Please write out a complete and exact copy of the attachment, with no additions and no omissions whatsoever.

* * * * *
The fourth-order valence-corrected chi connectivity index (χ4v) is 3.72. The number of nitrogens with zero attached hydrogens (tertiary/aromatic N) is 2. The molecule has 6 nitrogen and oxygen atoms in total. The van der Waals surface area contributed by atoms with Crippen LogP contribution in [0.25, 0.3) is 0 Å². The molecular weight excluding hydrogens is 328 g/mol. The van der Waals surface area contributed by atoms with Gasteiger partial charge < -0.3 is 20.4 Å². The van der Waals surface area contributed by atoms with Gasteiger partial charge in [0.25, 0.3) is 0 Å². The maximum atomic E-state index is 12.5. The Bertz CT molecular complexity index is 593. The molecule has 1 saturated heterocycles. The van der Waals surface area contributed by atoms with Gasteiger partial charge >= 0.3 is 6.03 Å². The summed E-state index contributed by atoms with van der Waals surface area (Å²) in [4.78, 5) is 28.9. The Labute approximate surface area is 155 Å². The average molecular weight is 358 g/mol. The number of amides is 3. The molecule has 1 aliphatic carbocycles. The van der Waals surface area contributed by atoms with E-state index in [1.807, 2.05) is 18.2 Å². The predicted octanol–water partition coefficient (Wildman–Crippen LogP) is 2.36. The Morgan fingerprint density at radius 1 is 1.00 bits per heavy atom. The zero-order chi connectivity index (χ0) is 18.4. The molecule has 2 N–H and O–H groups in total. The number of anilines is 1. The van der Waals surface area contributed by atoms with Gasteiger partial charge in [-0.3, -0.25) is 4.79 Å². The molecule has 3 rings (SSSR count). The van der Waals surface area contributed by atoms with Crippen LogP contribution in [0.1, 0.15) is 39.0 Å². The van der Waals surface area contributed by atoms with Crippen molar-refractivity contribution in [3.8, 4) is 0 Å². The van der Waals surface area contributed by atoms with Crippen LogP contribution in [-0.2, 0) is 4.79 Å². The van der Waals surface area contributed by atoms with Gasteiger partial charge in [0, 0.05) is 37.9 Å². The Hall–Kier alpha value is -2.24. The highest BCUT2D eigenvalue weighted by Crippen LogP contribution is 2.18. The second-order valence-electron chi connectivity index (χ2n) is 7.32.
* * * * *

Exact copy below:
The fourth-order valence-corrected chi connectivity index (χ4v) is 3.72. The number of nitrogens with zero attached hydrogens (tertiary/aromatic N) is 2. The molecule has 6 nitrogen and oxygen atoms in total. The van der Waals surface area contributed by atoms with Crippen LogP contribution in [0.25, 0.3) is 0 Å². The molecular weight excluding hydrogens is 328 g/mol. The van der Waals surface area contributed by atoms with Gasteiger partial charge < -0.3 is 20.4 Å². The van der Waals surface area contributed by atoms with Gasteiger partial charge in [0.25, 0.3) is 0 Å². The maximum atomic E-state index is 12.5. The Bertz CT molecular complexity index is 593. The molecule has 1 saturated heterocycles. The van der Waals surface area contributed by atoms with Gasteiger partial charge >= 0.3 is 6.03 Å². The summed E-state index contributed by atoms with van der Waals surface area (Å²) in [4.78, 5) is 28.9. The Labute approximate surface area is 155 Å². The average molecular weight is 358 g/mol. The number of amides is 3. The molecule has 1 aliphatic carbocycles. The van der Waals surface area contributed by atoms with E-state index in [1.807, 2.05) is 18.2 Å². The predicted octanol–water partition coefficient (Wildman–Crippen LogP) is 2.36. The Morgan fingerprint density at radius 1 is 1.00 bits per heavy atom. The zero-order chi connectivity index (χ0) is 18.4. The molecule has 2 N–H and O–H groups in total. The number of anilines is 1. The van der Waals surface area contributed by atoms with Gasteiger partial charge in [-0.3, -0.25) is 4.79 Å². The molecule has 3 rings (SSSR count). The van der Waals surface area contributed by atoms with Crippen LogP contribution in [0.1, 0.15) is 39.0 Å². The van der Waals surface area contributed by atoms with Crippen molar-refractivity contribution in [3.8, 4) is 0 Å². The van der Waals surface area contributed by atoms with Crippen LogP contribution in [-0.2, 0) is 4.79 Å². The van der Waals surface area contributed by atoms with Gasteiger partial charge in [0, 0.05) is 37.9 Å². The Hall–Kier alpha value is -2.24. The highest BCUT2D eigenvalue weighted by Crippen LogP contribution is 2.18. The second-order valence-electron chi connectivity index (χ2n) is 7.32.